Written by Mitch Waxman

July 31, 2019 at 2:00 pm

unholy ways

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Returning to Flushing Creek.

– photo by Mitch Waxman

First off, I’m beginning to figure this place out after having developed an interest in it earlier this year. Secondly, I wish that there were parts of my particular highly industrialized and polluted waterway that looked this good. This is an intertidal zone, with a sandy beach that leads into a marsh. There’s all sorts of evidence of filter feeding shellfish, lots of birds doing bird stuff, and expansive mats of algae everywhere you look. I imagine that if you were to shovel down a few feet, the ground would be teeming with all sorts of invertebrates and creepy crawlies. In many ways, this shoreline reminds me of the Jamaica Bay waterfront which I used to explore when I was a kid in South East Brooklyn.

I have got to find somebody willing to let me get into a rowboat with them on Flushing Creek this summer. If you’re that someone, get in touch.

– photo by Mitch Waxman

Moving away from the water, and over into the parlor of the House of Moses, those highway ramps you see are (I think) the Northern Blvd. offramp of and the main stem of the Whitestone Expressway or “678.” The higher one on the right with the blue paint should be 678, but as I’m ignorant of exactly where the Van Wyck ends and the Whitestone starts, take that with a grain of salt. As mentioned, I’m still figuring this area out. If a google maps link helps, this shot was gathered right about here.

Apparently, this spot is often utilized by folks who want to smoke the weed, drink the drinks, or just do anything they want to without prying eyes. There’s lots of interesting graffiti on the pylons holding up the highway ramps, but otherwise it’s kind of a muddy no man’s land here in the House of Moses.

– photo by Mitch Waxman

That’s all for this week, lords and ladies. This weekend, I’ll be conducting the Newtown Creekathon with my pal Will on Sunday, so a humble narrator will likely be fairly crippled afterwards.

There’s a few NYC anniversaries happening next week for those of you who like to “nerd out” about such things – on Monday the 29th, the Bronx Whitestone Bridge will turn 90, and on April 30 of 1921 The Port of Authority of New York and New Jersey officially opened for business. Additionally, on the 1st of May in 1931, the Empire State Building opened its doors.


“follow” me on Twitter- @newtownpentacle

Buy a book!

In the Shadows at Newtown Creek,” an 88 page softcover 8.5×11 magazine format photo book by Mitch Waxman, is now on sale at blurb.com for $30.


Events!

The Third Annual, All Day, 100% Toxic, Newtown Creekathon. April 28th.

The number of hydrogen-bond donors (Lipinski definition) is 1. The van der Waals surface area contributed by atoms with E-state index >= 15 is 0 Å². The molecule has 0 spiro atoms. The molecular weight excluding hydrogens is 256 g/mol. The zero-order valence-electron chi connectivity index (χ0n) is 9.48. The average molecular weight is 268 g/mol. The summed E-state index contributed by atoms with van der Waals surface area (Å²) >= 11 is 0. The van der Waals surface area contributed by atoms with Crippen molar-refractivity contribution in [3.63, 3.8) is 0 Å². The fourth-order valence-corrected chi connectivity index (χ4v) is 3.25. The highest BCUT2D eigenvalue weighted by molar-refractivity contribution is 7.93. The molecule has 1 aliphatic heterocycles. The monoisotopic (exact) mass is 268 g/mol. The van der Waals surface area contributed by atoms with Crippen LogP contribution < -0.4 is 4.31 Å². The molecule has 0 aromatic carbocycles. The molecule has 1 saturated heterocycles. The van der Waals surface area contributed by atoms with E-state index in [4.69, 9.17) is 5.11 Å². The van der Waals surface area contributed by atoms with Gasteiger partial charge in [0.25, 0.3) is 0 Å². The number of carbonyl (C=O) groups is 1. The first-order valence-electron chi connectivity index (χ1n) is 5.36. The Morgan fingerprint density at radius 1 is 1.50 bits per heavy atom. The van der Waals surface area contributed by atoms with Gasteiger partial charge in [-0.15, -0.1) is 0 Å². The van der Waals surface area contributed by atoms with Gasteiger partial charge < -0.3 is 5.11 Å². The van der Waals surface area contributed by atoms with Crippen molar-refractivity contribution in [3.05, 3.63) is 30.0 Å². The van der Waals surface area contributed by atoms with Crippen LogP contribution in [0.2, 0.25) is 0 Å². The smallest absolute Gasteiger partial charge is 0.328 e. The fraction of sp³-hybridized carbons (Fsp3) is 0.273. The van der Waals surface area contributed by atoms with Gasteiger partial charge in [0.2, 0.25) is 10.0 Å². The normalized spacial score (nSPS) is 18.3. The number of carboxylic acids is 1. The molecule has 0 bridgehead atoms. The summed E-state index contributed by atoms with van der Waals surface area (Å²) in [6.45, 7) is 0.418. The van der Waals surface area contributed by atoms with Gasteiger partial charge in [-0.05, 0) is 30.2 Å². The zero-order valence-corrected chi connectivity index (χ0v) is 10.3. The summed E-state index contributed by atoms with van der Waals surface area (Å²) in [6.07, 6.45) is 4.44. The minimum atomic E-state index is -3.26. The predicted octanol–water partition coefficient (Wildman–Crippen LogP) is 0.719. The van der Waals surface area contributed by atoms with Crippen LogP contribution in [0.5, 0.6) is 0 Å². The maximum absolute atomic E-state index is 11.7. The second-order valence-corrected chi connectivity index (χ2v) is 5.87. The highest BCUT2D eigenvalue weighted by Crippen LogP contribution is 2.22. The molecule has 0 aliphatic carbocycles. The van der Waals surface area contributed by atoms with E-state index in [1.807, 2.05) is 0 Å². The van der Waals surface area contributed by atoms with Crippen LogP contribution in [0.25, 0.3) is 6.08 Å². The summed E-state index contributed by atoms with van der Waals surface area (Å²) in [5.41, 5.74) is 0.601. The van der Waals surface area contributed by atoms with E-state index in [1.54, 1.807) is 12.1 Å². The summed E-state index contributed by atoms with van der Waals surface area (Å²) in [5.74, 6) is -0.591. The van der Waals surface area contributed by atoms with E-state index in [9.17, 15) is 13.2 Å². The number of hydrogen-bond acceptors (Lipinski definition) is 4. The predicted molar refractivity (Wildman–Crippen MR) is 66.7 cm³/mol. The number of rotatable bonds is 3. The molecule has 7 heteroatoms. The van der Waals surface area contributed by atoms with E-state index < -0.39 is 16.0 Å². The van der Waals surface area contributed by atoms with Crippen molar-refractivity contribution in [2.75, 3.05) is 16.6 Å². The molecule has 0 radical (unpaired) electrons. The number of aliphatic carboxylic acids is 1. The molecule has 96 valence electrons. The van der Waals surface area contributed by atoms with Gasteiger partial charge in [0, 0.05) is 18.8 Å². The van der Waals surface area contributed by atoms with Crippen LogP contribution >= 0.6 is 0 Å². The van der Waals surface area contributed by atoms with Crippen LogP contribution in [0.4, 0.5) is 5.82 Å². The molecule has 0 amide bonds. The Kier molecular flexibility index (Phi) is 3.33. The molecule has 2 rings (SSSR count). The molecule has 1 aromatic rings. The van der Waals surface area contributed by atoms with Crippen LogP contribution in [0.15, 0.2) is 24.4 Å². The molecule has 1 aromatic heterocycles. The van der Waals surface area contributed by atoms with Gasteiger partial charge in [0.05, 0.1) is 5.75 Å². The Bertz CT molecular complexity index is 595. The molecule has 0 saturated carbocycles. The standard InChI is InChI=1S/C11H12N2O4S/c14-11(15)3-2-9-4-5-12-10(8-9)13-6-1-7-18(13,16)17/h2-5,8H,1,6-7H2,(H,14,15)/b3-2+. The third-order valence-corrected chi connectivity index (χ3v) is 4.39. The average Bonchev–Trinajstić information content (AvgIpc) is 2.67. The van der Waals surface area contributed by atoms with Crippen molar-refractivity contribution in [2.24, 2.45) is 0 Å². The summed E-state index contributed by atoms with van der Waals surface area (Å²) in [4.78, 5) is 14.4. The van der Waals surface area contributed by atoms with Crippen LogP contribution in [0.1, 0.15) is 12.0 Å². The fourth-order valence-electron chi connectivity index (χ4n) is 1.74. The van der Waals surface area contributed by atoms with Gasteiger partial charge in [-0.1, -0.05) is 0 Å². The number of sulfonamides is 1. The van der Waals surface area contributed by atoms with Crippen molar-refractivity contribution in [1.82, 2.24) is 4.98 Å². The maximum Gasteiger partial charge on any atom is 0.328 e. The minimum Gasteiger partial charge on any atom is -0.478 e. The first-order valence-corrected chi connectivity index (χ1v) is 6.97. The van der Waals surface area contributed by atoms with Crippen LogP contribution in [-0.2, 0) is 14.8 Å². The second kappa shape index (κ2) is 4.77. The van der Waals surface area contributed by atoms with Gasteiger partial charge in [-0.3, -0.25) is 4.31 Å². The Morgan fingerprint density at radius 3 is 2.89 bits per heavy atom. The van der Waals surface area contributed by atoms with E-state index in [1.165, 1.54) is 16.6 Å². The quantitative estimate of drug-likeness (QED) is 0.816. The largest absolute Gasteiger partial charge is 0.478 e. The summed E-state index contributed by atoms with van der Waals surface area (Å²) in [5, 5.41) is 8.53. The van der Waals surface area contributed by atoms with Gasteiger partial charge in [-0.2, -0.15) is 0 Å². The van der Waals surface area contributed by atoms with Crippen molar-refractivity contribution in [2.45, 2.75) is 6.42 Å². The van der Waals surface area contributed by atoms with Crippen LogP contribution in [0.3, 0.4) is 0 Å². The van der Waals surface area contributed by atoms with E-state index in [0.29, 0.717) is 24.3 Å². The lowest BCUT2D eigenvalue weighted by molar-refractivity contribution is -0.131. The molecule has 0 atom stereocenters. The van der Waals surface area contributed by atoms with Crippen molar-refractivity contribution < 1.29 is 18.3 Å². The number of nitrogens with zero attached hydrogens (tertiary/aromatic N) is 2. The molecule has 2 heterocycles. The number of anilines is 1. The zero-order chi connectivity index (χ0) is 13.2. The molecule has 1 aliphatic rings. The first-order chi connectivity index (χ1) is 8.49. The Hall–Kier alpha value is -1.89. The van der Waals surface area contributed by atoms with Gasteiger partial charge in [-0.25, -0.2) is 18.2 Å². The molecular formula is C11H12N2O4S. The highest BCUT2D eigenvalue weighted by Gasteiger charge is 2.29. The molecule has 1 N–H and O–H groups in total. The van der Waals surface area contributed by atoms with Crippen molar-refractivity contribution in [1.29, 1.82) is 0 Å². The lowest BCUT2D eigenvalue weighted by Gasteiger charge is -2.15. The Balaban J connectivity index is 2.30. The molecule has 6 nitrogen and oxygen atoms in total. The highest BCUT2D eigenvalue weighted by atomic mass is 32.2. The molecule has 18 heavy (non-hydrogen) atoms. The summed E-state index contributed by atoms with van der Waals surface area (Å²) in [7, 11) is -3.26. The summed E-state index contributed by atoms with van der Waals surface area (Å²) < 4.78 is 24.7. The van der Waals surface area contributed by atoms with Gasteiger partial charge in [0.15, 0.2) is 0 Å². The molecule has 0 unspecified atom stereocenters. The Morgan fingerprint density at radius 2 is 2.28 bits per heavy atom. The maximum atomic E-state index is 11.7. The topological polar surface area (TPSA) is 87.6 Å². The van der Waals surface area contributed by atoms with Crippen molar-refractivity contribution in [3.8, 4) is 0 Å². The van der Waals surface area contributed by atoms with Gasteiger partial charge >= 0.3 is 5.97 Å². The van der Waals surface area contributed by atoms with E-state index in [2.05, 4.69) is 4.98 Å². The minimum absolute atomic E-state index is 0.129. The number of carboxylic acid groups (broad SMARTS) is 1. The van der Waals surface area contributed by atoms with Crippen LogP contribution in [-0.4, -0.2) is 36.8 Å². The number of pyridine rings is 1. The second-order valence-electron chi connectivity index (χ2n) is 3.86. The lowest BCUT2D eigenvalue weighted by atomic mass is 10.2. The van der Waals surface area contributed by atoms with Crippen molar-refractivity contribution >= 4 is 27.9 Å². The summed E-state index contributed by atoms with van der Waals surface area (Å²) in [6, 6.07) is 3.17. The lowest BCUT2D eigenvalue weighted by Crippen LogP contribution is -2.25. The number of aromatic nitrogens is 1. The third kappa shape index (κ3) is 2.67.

The Creekathon will start at Hunter’s Point South in LIC, and end at the Kingsland Wildflowers rooftop in Greenpoint. It will swing through the neighborhoods of LIC, Blissville, Maspeth, Ridgewood, East Williamsburg, Bushwick, and Greenpoint, visiting the numerous bridges that traverse the Creek. While we encourage folks to join us for the full adventure, attendees are welcome to join and depart as they wish. A full route map and logistics are forthcoming.This is an all day event. Your guides on this 12+ mile trek will be Mitch Waxman and Will Elkins of the Newtown Creek Alliance, and some of their amazing friends will likely show up along the way.

Click here to attend.

Written by Mitch Waxman

April 26, 2019 at 2:00 pm

schoolboys swapping

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Iron Triangle behind, Flushing Creek ahead.

– photo by Mitch Waxman

The shots presented this week at this – your Newtown Pentacle – we’re gathered whilst attending a walk presented by the NYC H2O outfit. We started on Roosevelt Avenue, proceeded through what remains of the Iron Triangle at Willets Point, and then looped down and around towards Flushing Creek. This entire area is what I’d define as the “House of Moses,” as in Robert Moses. Pedestrian unfriendly, few if any points of access to the waterfront, and the needs of high speed roads and automotive “flow” given prominence over all other considerations.

The group negotiated the various on and off ramps of the surrounding highways and we headed towards Northern Blvd. where there’s an opportunity to get down to the waterfront.

– photo by Mitch Waxman

Along the way, we encountered this late model fire engine which had an RV motor home hitched up to it. Signage adorning both fire engine and motor home indicated that it was the property of the “Ministry of Abraham,” which a humble narrator surmised as being a Korean church of some kind (a no shit sherlock level deduction offered there, the signage had Korean lettering alongside the english).

Before I got to know anybody who was ethnically Korean (when I was a kid), I always figured that Buddhism or some other “asian” faith was dominant in that part of the world. Turns out that there’s a pretty significant Protestant and Evangelical Christian population amongst those folks. Assumptions like that one is something I try to avoid as an adult. It’s where that part of me which gregariously sidles up to strangers and starts chatting with them has evolved out of.